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Products for Grant FB-57824-14

FB-57824-14
Transformations in Race Relations and the Creation of Ethnic Identity in 18th-Century Ecuador
Rachel Corr, Florida Atlantic University, John D. MacArthur Campus

Grant details: https://securegrants.neh.gov/publicquery/main.aspx?f=1&gn=FB-57824-14

Ritual, rumores y rebelion en Pelileo en el siglo XVIII (Article)
Title: Ritual, rumores y rebelion en Pelileo en el siglo XVIII
Author: Rachel Corr
Abstract: In this article, based on a reading of colonial documents available in the Archivo Nacional del Ecuador that I undertook between 2008-14, I analyze a case from 1768 in Pelileo (Audiencia de Quito) in which, after a rebellion in the sweatshop of San Ildefonso, the cacique of the Guamabalo was accused of planning a general uprising against Spaniards and mestizos during the fiesta of Corpus Christi. The accusations were based on various factors that were characteristics of this period: colonial suspicions of caciques and doubts about their loyalty to the Crown; the intermediary position of mestizos with respect to Spaniards and indigenous people; and the danger of rebellion that is always present in fiestas. Using theories from anthropology and history I analyze the rmors of rebellion in the specific socio-historical context of eighteenth century Pelileo and the growing tensions in interethnic relations.
Year: 2015
Primary URL: https://www.ucuenca.edu.ec/ojs/index.php/pucara
Access Model: available for purchase
Format: Journal
Periodical Title: Pucara: Revista de Humanidades
Publisher: Universidad de Cuenca

Voces y silencios en testmonios indigenas de 1661 sobre el obraje de San Ildefonso. (Conference Paper/Presentation)
Title: Voces y silencios en testmonios indigenas de 1661 sobre el obraje de San Ildefonso.
Author: Rachel Corr
Abstract: La investigación de agravios a los indígenas de Pelileo en 1661 resultó en un documento detallado de testimonios sobre los abusos que ellos sufrieron en el obraje de San Ildefonso. En esta ponencia analizo estos testimonios con la intención de entender la situación de indígenas de dos posiciones sociales diferentes: los intermediarios indígenas, y los forasteros, quienes carecían de una red de parentesco en Pelileo. No solo considero las voces, sino también los “silencios” en el documento, el que no se provee conocimiento sobre los forasteros ni testimonios de los esclavos Africanos, quienes fueron actores importantes en los acontecimientos que tuvieron lugar en San Ildefonso reportados en 1661.
Date: 08/26/2015
Conference Name: III Congreso Latinoamericano y Caribeño de Ciencias Sociales FLACSO, Quito, August 26-28, 2015

Indigenous Wet-Nurses for African Slave Babies: Hidden Racial Histories of Ecuador's Blue City (Conference Paper/Presentation)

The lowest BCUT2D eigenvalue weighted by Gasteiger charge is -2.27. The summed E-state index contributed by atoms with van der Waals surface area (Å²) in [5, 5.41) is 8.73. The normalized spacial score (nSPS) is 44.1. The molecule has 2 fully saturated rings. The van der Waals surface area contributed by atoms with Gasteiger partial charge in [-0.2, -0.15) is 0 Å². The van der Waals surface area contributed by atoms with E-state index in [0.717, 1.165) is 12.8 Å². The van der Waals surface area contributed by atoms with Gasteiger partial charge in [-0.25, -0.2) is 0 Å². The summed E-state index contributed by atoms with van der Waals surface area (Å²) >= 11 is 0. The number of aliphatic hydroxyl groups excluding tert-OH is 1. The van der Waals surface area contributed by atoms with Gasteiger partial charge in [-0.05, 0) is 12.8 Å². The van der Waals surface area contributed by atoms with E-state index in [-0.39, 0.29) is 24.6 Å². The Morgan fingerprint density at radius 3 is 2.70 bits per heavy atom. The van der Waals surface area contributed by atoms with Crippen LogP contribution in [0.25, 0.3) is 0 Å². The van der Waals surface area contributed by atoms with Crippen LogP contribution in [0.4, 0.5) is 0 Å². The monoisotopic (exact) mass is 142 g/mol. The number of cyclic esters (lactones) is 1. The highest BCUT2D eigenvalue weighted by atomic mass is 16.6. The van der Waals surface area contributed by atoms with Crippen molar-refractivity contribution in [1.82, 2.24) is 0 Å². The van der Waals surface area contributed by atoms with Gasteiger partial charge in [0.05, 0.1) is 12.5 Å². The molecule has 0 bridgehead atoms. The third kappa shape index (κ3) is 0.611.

Title: Indigenous Wet-Nurses for African Slave Babies: Hidden Racial Histories of Ecuador's Blue City
Author: Rachel Corr
Abstract: While modern day Pelileo is known in Ecuador as the manufacturing center of blue jeans, seventeenth century Pelileo has hidden histories of exploitation related to textile production. The colonial town was inhabited by a multiethnic workforce that served the textile mill of San Ildefonso. Indigenous people, imprisoned and tortured inside the mill, bore the burden of producing the fine, wool textiles. The division of labor, in which African slaves supervised indigenous “volunteers” and indigenous women nursed the babies of slave women, complicated race relations. I discuss how social roles within indigenous families were affected by the exploitation in the mill, with a focus on specific incidents between indigenous people and African slaves. Using testimonies from the criminal case against the mill owner, I shed light on how the contradictory role of wet-nurse was used both as evidence for and against accusations of exploitation.
Date: 11/04/2015
Conference Name: American Society for Ethnohistory

"Were it Not for His Wife He Would Perish": Food and Family in Testimonies of Colonial Andean Mill Workers. (Conference Paper/Presentation)
Title: "Were it Not for His Wife He Would Perish": Food and Family in Testimonies of Colonial Andean Mill Workers.
Author: Rachel Corr
Abstract: In this paper I analyze the testimonies of seventeenth century indigenous textile mill workers from the Audiencia de Quito, with a focus on food and family relations. Through their testimonies, which were collected in 1661, native workers described how they experienced the oppressive conditions of the mill. Memories of hunger and the struggle of family members to provide for each other became representative of the exploitation of indigenous workers and their families. Food-centered testimonies make quotidian, private, domestic acts public, and have the potential to transform personal experiences into political statements. The declarations of these Andean men and women can be read as testimonios to reveal how personal experiences with hunger, and the production, consumption, and exchange of food were linked to larger historical contexts. The encomienda system, the transatlantic slave trade, and Quito’s dependence on the textile market had particular effects on northern Andean families. Native Andeans’ narration of their experiences shows how the intimate, familiar act of feeding was affected by historical power structures.
Date: 04/01/2016
Conference Name: 63rd Annual Conference of the Rocky Mountain Council for Latin American Studies


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